I write this post with the intention of making light of the struggles/mistakes I talk about, yet also keep it real with you all. Some of these are more lighthearted and trivial than others, but coming to recognize and accept these mistakes was a hard thing to do regardless. So if it helps anyone out there feel less alone or heard, I’m happy in advanced. Shall we?
#1: Starting out with probably the ugliest font there is
Back in the day
aka 3 years ago, I used a font called Coquette for my post body font for every. single. post. Listen, if Coquette is your vibe and you really like it, by all means use it! But personally, using this font for post BODY text?
I c a n n o t believe I thought it was a good idea to try to get my foot in the door as a ~professional book reviewer~ by using a font like that for my actual post content! The font I use now is called Futura/Futura Light and it is MUCH better on the eyes. I am so sorry to any readers who had to endure my coquette phase.
#2: DNF’ing a book an author requested for you to review.
This is a MAJOR no-no I had to learn from a well-reasoned PSA on Twitter. In my opinion, while it IS okay to deny an author’s book review request if you genuinely aren’t interested in the book, it is NOT okay to accept the request and the book (for free!!) and DNF it because you didn’t like it. I did this three years ago and I would definitely NEVER do it again. It’s rude and a waste of an author’s precious time. Do not do this!
#3: Writing overly critical book reviews because I thought it made me more “professional” or smart.
Quick disclaimer: this is not me bashing critical reviewers! Warranted criticism can be SO beneficial for both authors and readers alike!
Early on in my book blogging experience, I was under the impression that being critical of books showed that I had profound critical thinking skills, which would in turn make me more desirable to work with in the eyes of publishers. And while I’m not saying that critical reviews aren’t the product of critical thinking, being mean in a review ≠ being a critical thinker.
I learned this through general reflection of my attitude when writing reviews. I started asking myself things like: was it really necessary to point out a specific scene and blast it? What value was that adding to my overall review, if any?
Maybe you thought being overly/unnecessarily critical would make you look smart or look like you had a refined literary taste. Perhaps you don’t want to be known as the reviewer that gives everything you read 5 stars. Whatever your thought-process may be, I urge you to ask yourself whether your criticism is justified before hitting publish on a negative book review.
#4: Valuing quantity over quality when it comes to blog posts.
This is something that I am STILL learning! Blogging is somewhat like a competitive sport because everyone wants to do it and everyone wants your attention. Don’t get me wrong, you do have to hustle to get anywhere and see progress NO DOUBT, but there comes a time that I think we can all relate to when you start writing posts that you really don’t care about just for the sake of posting on schedule.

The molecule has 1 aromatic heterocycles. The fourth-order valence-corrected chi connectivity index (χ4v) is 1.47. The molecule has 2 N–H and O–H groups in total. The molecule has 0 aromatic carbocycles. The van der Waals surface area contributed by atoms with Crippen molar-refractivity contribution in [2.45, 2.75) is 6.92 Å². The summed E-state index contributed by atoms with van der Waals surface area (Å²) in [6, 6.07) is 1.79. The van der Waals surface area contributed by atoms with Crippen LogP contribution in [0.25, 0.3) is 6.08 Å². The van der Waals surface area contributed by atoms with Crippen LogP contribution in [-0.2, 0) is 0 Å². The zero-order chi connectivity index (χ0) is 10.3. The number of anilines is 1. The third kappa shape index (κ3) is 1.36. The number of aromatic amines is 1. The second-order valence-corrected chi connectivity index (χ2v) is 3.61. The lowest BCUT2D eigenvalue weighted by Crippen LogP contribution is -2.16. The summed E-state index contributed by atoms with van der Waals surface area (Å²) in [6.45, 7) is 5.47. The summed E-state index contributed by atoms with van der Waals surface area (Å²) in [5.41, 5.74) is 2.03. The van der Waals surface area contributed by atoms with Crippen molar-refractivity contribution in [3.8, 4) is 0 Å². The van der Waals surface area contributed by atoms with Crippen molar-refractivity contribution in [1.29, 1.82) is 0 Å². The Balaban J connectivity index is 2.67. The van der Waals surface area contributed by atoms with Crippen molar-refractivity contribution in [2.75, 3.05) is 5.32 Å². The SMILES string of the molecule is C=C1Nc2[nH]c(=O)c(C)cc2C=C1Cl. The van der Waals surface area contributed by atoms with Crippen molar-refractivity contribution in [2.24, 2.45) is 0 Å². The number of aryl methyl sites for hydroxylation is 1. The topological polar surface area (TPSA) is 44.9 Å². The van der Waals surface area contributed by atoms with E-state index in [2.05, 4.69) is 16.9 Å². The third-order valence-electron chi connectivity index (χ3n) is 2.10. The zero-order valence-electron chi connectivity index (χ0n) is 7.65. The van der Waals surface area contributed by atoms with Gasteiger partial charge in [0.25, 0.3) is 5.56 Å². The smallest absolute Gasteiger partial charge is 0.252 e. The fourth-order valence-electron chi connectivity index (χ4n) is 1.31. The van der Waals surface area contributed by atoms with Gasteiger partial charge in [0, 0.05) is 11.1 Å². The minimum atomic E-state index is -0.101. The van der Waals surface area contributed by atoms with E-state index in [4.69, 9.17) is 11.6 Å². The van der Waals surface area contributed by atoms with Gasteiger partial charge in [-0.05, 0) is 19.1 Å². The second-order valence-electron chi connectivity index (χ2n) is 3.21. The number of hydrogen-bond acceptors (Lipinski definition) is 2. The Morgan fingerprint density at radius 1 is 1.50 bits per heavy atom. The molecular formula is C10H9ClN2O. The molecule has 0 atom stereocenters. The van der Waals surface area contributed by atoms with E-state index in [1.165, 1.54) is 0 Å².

The thing is, it totally shows if your audience is attentive. Your voice changes. The mood of your writing just feels…off. The lack of passion is visible no matter how hard you try to hide it. The best (and IMO, only) way out of that situation is to dial back your posts and give your brain a break, which is something we all need to do sooner or later.
Finally,#5: Starting my blog on Wix.
I used to be the BIGGEST Wix stan there ever was. Even in my blog bio I used to say I recommend it because of its user design flexibility and all the pretty and free clipart! Yay!
Since migrating Cierra’s Cynosure to WordPress from Wix and learning its features, I can honestly say that I do not recommend starting your book blog on Wix. Over the last 2 years that I was hosting my blog there, it accumulated so many problems that simply went unaddressed.
On top of that, the sad reality is that it’s simply not easy to gain a following there. I now understand that WordPress is so standard in the blogging community for the following reasons:
- It is cheap to start out (lowest plan is $5/mo)
- Cheap to buy a domain ($18/year)
- Overall just easier to interact with other bloggers because:
- It has its own built-in following, liking, sharing, and commenting system, none of which Wix has.
If you’re starting a book blog, my best advice is to at least begin here on WordPress, and go from there if you have to.
So, there are 5 of my book blogger regrets! As the old saying goes, do as I say and not as I do. I could probably think of a few more if I really tried, so if it would be of your interest to hear more of my book blogging fails, let me know below!
Also, if you have any book blogging regrets and you feel comfortable enough to share them, please do so in the comments too! Trust me, it feels nice to laugh at ourselves every once and awhile. Until next time!